Child of steel


      Allergic reactions to metal implants have been on the rise reaching an incidence of 10-17% in the general population. In Asia, nickel ranks among the top five most common source of metal sensitivity. We present a case of nickel allergic contact dermatitis secondary to an orthopaedic implant.

      Case Report

      12/M with chronic osteomyelitis of the left tibia presented with non-union of the bones necessitating an Ilizarov fixator implant using conventional SAE 16 stainless steel plate and bone graft. After 9 months, there was paucity of the bone allograft necessitating adjustment of the Ilizarov fixator and repeat bone allograft. 2 weeks after the second revision of the metal implant, the child manifested with pruritic wheals on both his flanks lasting for a week. Months later, the wheals developed along the pin tracts with serous exudate. Orthopaedics entertained a possible hypersensitivity to the metal implant and the fixator was removed. For further work-up, the child was referred to dermatology and allegro-immunology service whereupon further history revealed that he has a prior undocumented allergy to metal accessories when he was 6 years old. A patch test was later performed revealing +1 reaction to nickel. Failure of the union of the left tibia and decreasing function of the left leg necessitated a below-knee amputation and subsequent application of a prosthetic limb.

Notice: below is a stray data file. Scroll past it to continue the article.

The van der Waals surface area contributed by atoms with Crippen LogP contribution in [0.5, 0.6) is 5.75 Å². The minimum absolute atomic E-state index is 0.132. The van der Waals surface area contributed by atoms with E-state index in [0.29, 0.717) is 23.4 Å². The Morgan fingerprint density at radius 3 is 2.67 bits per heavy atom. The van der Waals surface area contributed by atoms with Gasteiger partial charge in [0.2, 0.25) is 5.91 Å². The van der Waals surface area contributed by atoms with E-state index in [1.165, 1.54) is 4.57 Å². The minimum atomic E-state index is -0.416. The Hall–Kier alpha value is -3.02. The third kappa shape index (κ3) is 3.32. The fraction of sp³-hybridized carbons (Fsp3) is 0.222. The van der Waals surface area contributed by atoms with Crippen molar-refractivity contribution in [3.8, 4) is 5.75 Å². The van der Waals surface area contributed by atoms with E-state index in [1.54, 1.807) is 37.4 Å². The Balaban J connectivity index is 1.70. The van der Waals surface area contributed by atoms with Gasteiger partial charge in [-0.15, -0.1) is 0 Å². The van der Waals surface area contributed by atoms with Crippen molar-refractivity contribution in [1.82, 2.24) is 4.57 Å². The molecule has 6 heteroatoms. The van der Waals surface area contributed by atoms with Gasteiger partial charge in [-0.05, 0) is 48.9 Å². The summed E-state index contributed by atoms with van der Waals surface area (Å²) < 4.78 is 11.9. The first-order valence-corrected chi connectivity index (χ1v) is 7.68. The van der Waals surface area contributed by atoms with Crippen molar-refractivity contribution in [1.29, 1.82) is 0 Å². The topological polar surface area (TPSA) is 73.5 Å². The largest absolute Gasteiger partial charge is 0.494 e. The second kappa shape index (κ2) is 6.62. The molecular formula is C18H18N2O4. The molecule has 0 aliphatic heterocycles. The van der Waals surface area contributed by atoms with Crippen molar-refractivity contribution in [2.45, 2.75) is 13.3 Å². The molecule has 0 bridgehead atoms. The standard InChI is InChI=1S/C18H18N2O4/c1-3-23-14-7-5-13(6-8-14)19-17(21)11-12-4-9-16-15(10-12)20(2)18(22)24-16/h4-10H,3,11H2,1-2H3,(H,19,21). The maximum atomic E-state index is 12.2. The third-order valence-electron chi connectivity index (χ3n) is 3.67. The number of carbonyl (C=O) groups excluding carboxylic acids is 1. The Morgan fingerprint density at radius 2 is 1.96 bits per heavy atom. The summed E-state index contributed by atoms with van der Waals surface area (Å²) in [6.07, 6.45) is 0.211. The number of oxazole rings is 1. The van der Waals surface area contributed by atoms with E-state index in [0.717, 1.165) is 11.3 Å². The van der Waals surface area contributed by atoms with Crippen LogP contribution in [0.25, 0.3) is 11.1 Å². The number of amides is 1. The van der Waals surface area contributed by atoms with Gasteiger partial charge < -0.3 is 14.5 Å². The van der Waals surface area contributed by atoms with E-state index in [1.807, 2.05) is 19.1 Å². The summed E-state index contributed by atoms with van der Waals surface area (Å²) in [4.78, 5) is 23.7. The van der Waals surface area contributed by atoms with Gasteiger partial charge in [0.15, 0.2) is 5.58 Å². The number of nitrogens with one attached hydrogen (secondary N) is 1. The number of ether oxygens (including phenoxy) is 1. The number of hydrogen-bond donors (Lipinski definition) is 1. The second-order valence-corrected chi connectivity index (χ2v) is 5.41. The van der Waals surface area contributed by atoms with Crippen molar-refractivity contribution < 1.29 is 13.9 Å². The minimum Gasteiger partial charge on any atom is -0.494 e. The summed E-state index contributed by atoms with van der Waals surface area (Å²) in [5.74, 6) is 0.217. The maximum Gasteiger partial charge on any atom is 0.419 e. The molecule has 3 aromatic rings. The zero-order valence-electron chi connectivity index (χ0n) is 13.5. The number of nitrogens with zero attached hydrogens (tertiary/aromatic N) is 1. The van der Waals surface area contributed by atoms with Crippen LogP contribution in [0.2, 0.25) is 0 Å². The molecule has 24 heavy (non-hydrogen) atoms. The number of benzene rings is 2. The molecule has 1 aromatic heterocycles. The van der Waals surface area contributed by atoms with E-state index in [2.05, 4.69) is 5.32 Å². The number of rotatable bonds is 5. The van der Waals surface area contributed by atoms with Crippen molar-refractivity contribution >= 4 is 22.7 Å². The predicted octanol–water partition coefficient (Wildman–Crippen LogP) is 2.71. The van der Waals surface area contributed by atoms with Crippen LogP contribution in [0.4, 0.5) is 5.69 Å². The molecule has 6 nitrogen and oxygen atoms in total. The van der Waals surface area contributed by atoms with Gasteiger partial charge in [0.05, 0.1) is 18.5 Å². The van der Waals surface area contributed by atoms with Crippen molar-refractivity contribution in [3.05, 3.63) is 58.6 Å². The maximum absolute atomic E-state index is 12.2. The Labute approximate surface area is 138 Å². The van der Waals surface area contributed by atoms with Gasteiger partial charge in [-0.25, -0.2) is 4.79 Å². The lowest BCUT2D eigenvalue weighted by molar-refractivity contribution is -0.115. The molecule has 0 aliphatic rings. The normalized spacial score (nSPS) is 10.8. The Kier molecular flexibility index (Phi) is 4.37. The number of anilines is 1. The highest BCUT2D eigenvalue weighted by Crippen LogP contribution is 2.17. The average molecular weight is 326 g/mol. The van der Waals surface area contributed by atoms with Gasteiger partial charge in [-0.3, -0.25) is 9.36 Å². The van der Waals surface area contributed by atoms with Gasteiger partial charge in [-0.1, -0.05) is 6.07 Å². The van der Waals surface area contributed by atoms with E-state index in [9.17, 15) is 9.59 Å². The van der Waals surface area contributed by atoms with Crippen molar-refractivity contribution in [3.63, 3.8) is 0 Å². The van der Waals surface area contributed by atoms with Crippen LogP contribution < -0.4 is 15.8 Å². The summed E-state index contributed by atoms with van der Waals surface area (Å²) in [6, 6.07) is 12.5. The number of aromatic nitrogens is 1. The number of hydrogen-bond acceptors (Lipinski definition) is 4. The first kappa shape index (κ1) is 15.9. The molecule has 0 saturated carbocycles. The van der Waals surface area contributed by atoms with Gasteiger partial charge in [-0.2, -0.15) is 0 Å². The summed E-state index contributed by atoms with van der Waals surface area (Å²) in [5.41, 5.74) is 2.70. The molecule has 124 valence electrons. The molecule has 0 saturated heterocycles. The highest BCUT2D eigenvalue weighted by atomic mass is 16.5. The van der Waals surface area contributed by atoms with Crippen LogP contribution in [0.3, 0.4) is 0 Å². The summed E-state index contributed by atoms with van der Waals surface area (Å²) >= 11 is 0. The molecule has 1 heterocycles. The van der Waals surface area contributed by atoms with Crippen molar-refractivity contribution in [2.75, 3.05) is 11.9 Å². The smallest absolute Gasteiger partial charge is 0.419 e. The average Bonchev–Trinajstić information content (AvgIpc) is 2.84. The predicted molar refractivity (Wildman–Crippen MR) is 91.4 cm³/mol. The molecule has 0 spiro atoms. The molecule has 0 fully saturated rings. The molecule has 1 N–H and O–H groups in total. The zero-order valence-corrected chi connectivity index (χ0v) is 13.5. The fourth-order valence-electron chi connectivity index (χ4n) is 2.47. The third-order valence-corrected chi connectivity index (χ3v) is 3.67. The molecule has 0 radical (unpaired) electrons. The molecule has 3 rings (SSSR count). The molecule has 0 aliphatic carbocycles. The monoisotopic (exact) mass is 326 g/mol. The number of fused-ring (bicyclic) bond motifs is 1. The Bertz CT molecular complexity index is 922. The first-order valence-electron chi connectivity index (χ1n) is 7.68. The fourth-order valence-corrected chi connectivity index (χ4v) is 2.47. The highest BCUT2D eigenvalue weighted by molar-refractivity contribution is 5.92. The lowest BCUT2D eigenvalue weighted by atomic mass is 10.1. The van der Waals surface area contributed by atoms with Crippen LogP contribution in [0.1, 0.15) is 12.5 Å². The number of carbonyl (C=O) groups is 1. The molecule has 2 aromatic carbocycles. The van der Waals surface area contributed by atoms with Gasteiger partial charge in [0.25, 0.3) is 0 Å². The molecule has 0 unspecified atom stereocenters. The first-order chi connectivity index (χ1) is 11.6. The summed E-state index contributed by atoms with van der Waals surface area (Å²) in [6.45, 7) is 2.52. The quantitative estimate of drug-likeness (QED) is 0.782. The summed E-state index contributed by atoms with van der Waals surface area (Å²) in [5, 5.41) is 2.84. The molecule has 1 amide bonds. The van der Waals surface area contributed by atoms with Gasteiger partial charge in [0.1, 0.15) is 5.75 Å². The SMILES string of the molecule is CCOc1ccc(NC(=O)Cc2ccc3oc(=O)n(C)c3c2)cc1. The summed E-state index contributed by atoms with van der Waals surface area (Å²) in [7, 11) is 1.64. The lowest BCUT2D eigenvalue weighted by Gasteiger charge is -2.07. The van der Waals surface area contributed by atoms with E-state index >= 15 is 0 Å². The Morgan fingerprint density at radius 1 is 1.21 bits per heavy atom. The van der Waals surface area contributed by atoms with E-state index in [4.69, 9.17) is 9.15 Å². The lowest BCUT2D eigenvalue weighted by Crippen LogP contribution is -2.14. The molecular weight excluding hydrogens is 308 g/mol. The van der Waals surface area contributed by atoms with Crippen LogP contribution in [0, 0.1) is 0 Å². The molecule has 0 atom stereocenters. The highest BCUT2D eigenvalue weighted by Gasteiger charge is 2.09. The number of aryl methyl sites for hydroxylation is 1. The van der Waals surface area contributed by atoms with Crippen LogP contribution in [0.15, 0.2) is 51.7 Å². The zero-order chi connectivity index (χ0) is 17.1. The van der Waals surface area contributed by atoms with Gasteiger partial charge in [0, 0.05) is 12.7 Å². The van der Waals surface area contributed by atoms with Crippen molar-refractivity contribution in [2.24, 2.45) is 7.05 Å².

This is a rarely reported case of metal implant allergy in a pediatric patient presenting as failure in wound healing and non-union of tibial fracture. This case further emphasizes the importance of a complete medical history in assessing a patient with possible metal allergy and its proper diagnosis and management. This case also highlights the possible role of metal exposure and the patient’s chronic infection in the pathogenesis of bone non-union.